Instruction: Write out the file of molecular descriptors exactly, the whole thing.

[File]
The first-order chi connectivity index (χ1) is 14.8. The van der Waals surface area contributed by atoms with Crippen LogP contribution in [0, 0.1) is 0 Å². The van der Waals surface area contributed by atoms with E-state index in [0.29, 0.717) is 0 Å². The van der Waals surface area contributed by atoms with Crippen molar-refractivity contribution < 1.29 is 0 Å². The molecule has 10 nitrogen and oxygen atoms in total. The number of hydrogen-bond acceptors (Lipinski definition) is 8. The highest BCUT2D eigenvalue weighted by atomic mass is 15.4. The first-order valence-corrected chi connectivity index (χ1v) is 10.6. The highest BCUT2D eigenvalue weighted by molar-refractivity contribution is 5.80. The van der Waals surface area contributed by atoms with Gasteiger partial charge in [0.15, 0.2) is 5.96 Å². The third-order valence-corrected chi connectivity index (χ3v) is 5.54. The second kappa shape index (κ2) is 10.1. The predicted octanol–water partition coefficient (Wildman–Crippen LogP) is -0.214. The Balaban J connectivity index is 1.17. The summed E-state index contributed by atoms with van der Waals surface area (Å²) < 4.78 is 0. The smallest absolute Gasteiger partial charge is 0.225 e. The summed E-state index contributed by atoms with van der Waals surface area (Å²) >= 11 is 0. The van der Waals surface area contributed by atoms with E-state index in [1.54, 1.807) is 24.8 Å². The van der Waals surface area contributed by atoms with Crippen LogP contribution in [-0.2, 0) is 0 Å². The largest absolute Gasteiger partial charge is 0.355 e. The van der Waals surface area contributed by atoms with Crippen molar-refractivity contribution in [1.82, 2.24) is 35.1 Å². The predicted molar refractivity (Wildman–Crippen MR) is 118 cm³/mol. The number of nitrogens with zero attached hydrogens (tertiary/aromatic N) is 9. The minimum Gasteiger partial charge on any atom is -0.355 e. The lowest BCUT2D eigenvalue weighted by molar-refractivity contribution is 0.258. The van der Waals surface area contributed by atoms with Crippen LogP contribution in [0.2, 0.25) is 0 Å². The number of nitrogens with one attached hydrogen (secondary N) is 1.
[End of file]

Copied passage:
The first-order chi connectivity index (χ1) is 14.8. The van der Waals surface area contributed by atoms with Crippen LogP contribution in [0, 0.1) is 0 Å². The van der Waals surface area contributed by atoms with E-state index in [0.29, 0.717) is 0 Å². The van der Waals surface area contributed by atoms with Crippen molar-refractivity contribution < 1.29 is 0 Å². The molecule has 10 nitrogen and oxygen atoms in total. The number of hydrogen-bond acceptors (Lipinski definition) is 8. The highest BCUT2D eigenvalue weighted by atomic mass is 15.4. The first-order valence-corrected chi connectivity index (χ1v) is 10.6. The highest BCUT2D eigenvalue weighted by molar-refractivity contribution is 5.80. The van der Waals surface area contributed by atoms with Gasteiger partial charge in [0.15, 0.2) is 5.96 Å². The third-order valence-corrected chi connectivity index (χ3v) is 5.54. The second kappa shape index (κ2) is 10.1. The predicted octanol–water partition coefficient (Wildman–Crippen LogP) is -0.214. The Balaban J connectivity index is 1.17. The summed E-state index contributed by atoms with van der Waals surface area (Å²) < 4.78 is 0. The smallest absolute Gasteiger partial charge is 0.225 e. The summed E-state index contributed by atoms with van der Waals surface area (Å²) >= 11 is 0. The van der Waals surface area contributed by atoms with E-state index in [1.54, 1.807) is 24.8 Å². The van der Waals surface area contributed by atoms with Crippen LogP contribution in [-0.2, 0) is 0 Å². The largest absolute Gasteiger partial charge is 0.355 e. The van der Waals surface area contributed by atoms with Crippen molar-refractivity contribution in [1.82, 2.24) is 35.1 Å². The predicted molar refractivity (Wildman–Crippen MR) is 118 cm³/mol. The number of nitrogens with zero attached hydrogens (tertiary/aromatic N) is 9. The minimum Gasteiger partial charge on any atom is -0.355 e. The lowest BCUT2D eigenvalue weighted by molar-refractivity contribution is 0.258. The van der Waals surface area contributed by atoms with Crippen LogP contribution in [0.2, 0.25) is 0 Å². The number of nitrogens with one attached hydrogen (secondary N) is 1.